Files in this item
|(no description provided)|
|Title:||Madness in Medieval Art and Romance|
|Author(s):||Sprunger, David Allan|
|Doctoral Committee Chair(s):||Friedman, John Block|
|Department / Program:||English|
|Degree Granting Institution:||University of Illinois at Urbana-Champaign|
|Abstract:||Many medieval chivalric romances contain an episode in which the hero goes insane, lives wild in the woods, gets better, and resumes his adventures. Most studies of such episodes have focused on ways that literature reflects medical and theological topics, but this study explores ways that literary madness synthesizes models of madness in medieval art and thought to augment major themes in Suibhne Geilt, Vita Merlini, Robert of Sicily, and the cycles of Yvain, Tristan, and Lancelot. The onset of madness reflects a moment of psychological trauma, and recovery of sanity portrays symbolically the hero's moral recalibration.
Chapter 1 addresses natural and supernatural representations of madness in medieval culture, stressing the need to acknowledge the coexistence of both models. Yet neither model alone adequately accounts for the hero of romance who becomes insane and eventually recovers his wits.
Chapter 2 establishes an iconography of insanity based on portrayals of the insane in medieval religious art, medical documents, and romances. Two consistent visual traditions are used to identify lunatics. One shows the insane suffering under physical restraint, and the other shows them as fools who have traded rational wit for licentious freedom.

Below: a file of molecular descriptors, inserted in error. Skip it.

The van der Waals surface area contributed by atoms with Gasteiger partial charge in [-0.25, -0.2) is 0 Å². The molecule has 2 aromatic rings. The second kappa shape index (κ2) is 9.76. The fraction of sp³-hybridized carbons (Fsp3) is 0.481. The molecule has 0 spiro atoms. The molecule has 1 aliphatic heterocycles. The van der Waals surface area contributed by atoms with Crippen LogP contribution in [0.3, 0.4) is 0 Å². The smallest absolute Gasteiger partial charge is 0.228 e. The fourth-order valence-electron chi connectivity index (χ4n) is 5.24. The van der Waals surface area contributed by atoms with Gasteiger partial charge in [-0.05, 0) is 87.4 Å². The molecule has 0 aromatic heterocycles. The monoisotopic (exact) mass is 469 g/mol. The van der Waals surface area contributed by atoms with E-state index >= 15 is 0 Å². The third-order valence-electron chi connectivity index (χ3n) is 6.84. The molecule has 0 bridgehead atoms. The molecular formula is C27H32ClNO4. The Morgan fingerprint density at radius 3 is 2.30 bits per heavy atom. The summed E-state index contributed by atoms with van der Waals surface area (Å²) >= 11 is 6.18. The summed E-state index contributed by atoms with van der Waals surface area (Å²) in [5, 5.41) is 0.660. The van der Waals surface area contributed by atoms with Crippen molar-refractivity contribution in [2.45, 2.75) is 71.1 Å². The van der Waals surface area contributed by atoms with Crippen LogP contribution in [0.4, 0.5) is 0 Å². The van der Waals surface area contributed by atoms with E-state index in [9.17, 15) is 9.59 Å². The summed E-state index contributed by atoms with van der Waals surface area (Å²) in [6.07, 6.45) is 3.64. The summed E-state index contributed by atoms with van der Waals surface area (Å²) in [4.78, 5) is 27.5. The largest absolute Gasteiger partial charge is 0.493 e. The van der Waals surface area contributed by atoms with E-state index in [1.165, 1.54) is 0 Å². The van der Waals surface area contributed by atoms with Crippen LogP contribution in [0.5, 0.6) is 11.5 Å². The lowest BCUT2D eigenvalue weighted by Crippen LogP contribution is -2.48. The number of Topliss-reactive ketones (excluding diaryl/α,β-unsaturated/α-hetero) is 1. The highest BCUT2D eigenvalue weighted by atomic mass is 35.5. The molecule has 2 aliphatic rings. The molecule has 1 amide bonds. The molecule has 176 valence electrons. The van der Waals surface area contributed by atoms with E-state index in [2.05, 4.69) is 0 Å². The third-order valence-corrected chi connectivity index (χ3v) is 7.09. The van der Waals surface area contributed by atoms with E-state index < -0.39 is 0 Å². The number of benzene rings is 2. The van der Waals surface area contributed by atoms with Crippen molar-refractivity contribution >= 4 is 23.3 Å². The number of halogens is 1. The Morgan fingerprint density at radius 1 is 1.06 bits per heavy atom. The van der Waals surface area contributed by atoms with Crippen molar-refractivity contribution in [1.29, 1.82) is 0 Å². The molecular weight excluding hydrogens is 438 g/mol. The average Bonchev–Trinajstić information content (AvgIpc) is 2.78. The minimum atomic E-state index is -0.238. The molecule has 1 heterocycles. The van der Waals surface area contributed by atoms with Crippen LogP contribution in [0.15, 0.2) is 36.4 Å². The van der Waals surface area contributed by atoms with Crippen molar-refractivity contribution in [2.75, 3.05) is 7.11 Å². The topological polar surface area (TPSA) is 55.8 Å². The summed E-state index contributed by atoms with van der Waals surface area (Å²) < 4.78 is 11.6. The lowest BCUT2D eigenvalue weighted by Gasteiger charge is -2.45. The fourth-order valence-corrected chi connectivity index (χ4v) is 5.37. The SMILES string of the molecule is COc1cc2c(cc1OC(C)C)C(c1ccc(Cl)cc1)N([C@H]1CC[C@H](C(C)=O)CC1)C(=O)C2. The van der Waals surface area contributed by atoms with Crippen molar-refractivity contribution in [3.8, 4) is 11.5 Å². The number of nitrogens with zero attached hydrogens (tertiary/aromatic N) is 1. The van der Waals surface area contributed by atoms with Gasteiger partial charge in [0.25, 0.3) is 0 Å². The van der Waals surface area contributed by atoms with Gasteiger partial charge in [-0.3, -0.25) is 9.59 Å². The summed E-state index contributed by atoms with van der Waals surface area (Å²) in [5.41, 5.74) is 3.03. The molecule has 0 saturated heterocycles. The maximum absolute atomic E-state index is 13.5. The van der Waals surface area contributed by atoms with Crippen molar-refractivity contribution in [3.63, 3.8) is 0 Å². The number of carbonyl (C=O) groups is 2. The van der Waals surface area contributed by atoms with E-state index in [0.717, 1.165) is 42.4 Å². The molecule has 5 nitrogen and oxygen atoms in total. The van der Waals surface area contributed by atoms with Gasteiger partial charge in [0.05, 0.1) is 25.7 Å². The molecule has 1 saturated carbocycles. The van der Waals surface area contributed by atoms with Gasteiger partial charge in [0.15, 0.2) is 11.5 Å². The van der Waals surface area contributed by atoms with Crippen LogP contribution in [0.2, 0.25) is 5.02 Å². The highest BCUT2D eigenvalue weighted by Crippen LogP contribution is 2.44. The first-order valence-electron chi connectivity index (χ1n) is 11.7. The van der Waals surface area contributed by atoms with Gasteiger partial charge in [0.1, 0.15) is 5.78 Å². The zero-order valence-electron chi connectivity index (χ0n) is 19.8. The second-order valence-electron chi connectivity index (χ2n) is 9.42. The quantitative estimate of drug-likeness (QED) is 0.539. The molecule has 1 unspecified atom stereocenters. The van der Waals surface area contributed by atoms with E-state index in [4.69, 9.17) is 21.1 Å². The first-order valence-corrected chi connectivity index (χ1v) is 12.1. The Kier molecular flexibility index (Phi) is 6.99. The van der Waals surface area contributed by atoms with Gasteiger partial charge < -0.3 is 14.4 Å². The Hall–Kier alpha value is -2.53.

Chapter 3 examines the connection between the onset of madness and physical transformation in medieval literature. These texts modify the iconographic traditions of Chapter 2 by describing the mad in terms reminiscent of werewolves and the hairy wild folk. I argue that the transforming onset of madness coincides with dilemmas from which the hero can make no honorable response.
Chapter 4 shows that the recovery of sanity in romance often symbolizes the hero's rebirth. The chapter concentrates on ways Chretien focuses Yvain's madness and cure best to promote the hero's social fall and rise.
Chapter 5 contrasts the madnesses of Tristram and Lancelot in Malory's Morte Darthur. I contend that the contrasting models of madness reflect Malory's characterization of Tristram as a secular version of Lancelot's spiritual chivalry. Further, Malory's manipulation of the madness episodes demonstrates his skill as an author, not mere compiler, of Arthurian texts.
An appendix listing medieval depictions of the insane in manuscript, incunabula, painted art, and sculpture closes the study.
Thesis (Ph.D.)--University of Illinois at Urbana-Champaign, 1992.
|Date Available in IDEALS:||2014-12-16|